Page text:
TOM HIGASHIO -Vancouver, Canada
This story is part of the series We are human rights changemakers to celebrate Equitas’ 50th anniversary (#Equitas50). All through 2017, we invite you to discover stories of 50 inspiring human rights changemakers. These are but a few of the hundreds who have changed lives around the world through human rights education with Equitas’ support.
Sometimes life changes in the blink of an eye. For Tom Higashio, that moment came in 2006 when he attended an Equitas workshop in Vancouver, British Columbia, Canada, where he was a city programmer at the Britannia Community Centre. The workshop was a pilot project for Equitas’ Play it Fair! (PIF) — an innovative, youth program that uses play to create open discussion around basic human rights issues such as respect for diversity, co-operation, inclusion and fairness.
Although he admits that at first he hardly said a word, there was no denying the passion Tom felt growing with every passing moment.
“I was like a sponge. Children’s rights — or lack of — affect everyone. I knew I wanted to find ways of reinforcing the positive values and fundamental principles of human dignity that allow all youth to be the best they can be… regardless of their economic, sociological, or ethnic background.”
The following year, Tom was one of four Vancouverites who were accepted for Equitas’ national PIF training in Montreal. Today, as Britannia’s Recreation Programmer of Youth, Tom heads up a team of expert facilitators who introduce children to human rights issues in a playful, non-threatening and supportive environment. Over 10,000 children aged 6-12 have now taken part in the program at Britannia alone — another 30,000 or more throughout other City of Vancouver community centres. Some have returned to Britannia as facilitators for the next generation. Others have become social workers, human rights journalists or teachers who bring it into the schools where they now teach.
Learning often takes the form of a spin-off on well-loved games that are played in schoolyards and backyards everywhere. Equitas gathered these traditions into a PIF Toolkit that groups activities by age appropriateness, then offered suggestions to open conversation and discussion.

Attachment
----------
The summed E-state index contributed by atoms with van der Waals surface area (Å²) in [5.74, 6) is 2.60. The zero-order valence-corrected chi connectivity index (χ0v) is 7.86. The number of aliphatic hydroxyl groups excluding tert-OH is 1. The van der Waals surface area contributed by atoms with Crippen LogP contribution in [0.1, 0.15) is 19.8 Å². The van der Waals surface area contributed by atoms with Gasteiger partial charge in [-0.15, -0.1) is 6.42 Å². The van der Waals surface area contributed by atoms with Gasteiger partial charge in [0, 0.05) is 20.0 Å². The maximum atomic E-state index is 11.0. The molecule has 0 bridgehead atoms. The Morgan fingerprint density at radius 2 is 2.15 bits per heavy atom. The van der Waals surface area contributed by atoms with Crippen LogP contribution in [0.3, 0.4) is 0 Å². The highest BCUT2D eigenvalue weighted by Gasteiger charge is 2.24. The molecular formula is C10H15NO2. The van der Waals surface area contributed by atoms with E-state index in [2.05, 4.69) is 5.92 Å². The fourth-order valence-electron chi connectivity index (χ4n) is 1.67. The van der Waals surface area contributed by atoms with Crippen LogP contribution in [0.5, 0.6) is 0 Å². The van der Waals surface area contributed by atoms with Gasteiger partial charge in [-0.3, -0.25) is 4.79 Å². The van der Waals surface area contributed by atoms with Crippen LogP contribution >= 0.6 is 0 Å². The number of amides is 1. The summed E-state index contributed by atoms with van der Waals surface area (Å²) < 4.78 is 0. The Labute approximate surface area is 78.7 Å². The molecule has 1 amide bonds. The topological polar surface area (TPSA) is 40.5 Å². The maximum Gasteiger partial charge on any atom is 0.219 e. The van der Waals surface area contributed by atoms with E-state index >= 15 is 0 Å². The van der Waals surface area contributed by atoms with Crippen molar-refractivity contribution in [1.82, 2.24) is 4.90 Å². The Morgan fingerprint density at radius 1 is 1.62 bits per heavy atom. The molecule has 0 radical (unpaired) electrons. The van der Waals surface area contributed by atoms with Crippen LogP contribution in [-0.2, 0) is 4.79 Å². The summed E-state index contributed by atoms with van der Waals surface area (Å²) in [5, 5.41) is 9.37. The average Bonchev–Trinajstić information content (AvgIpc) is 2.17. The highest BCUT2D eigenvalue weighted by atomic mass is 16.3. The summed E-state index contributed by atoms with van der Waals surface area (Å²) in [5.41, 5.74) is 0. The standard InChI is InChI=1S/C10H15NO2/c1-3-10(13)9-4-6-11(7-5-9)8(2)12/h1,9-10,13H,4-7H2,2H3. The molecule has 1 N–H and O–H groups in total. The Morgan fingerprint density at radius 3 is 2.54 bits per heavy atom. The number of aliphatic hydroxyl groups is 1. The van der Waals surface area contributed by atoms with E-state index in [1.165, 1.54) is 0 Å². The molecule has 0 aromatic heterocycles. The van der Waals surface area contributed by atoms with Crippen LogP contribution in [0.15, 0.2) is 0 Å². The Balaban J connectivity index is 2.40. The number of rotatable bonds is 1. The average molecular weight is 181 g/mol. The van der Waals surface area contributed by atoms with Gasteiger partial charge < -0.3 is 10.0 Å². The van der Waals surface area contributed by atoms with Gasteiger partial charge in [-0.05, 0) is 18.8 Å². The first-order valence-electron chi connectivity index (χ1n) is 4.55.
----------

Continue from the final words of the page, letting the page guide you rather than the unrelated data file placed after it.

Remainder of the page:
“For example, everyone knows how to play Musical Chairs,” Tom explains. “We start the traditional way for two or three rounds. But after a few players have been eliminated — meaning they can watch but no longer participate — we invite everyone back into the game.” He can’t suppress a grin. “The twist is that we keep the same number of chairs and add some new rules — maybe something like having to keep one foot on the ground. The kids now have to collaborate to figure out how several people can stand together on one chair at the same time.”
After the laughter dies down and the game is over, there’s always discussion. How did children feel when they were ejected from the game? How did they feel when they were asked back? What changed when they realized that by working together, everyone can achieve success? It all leads effortlessly to the core question: if it hurts to be excluded from a game, how much more painful is it when someone is excluded in real life?
Play is such a fundamental cornerstone of the program that Tom incorporates it directly into the hiring process. “When we’re looking for team leaders, we gather all the candidates together and randomly have them lead or participate in games from the PIF Toolkit,” Tom says. “Right away, you can see who has the fire inside them already. It’s their passion and commitment that makes our program here in Vancouver so successful. They are the true superheroes, the people kids remember because of the positive impact on their lives.”
Always on the quest for new ways to bring human rights to the foreground, in 2014 Tom’s team was one of the first to bring Equitas’ new Speaking Rights program to BC. Designed for youth ages 12-18, Speaking Rights includes a series of four-day Diversity Camps that take place in locations like Manning Park or Camp Capilano in North Vancouver.
“Last year, four community centres each sent 10 participants, and the outcome was amazing — four small groups became one. Kids don’t have the same filters as adults so they ask questions from the heart… and they want answers. As participants shared their background and culture, they discovered that while there are differences, there are many, many shared values.”
Looking ahead, Tom sees a time when the Play It Fair! program is integrated into every community centre, school and day care. “The PIF Toolkit is powerful, and Equitas has been so proactive providing training for my entire staff. I want to see it available everywhere, so every child can know and understand their human rights and values.”
TOM HIGASHIO – Vancouver, Canada
Recreation Programmer of Youth, Britannia Community Centre, Vancouver, Canada
Equitas’ Partner, Speaking Rights and Play It Fair! programs
Recipient of Equitas’ Play it Fair! Award, 2011
Story prepared by Susan M Boyce, Freelance Journalist. www.suntrackercafe.com
Member of Storytellers of Canada-Conteurs du Canada.
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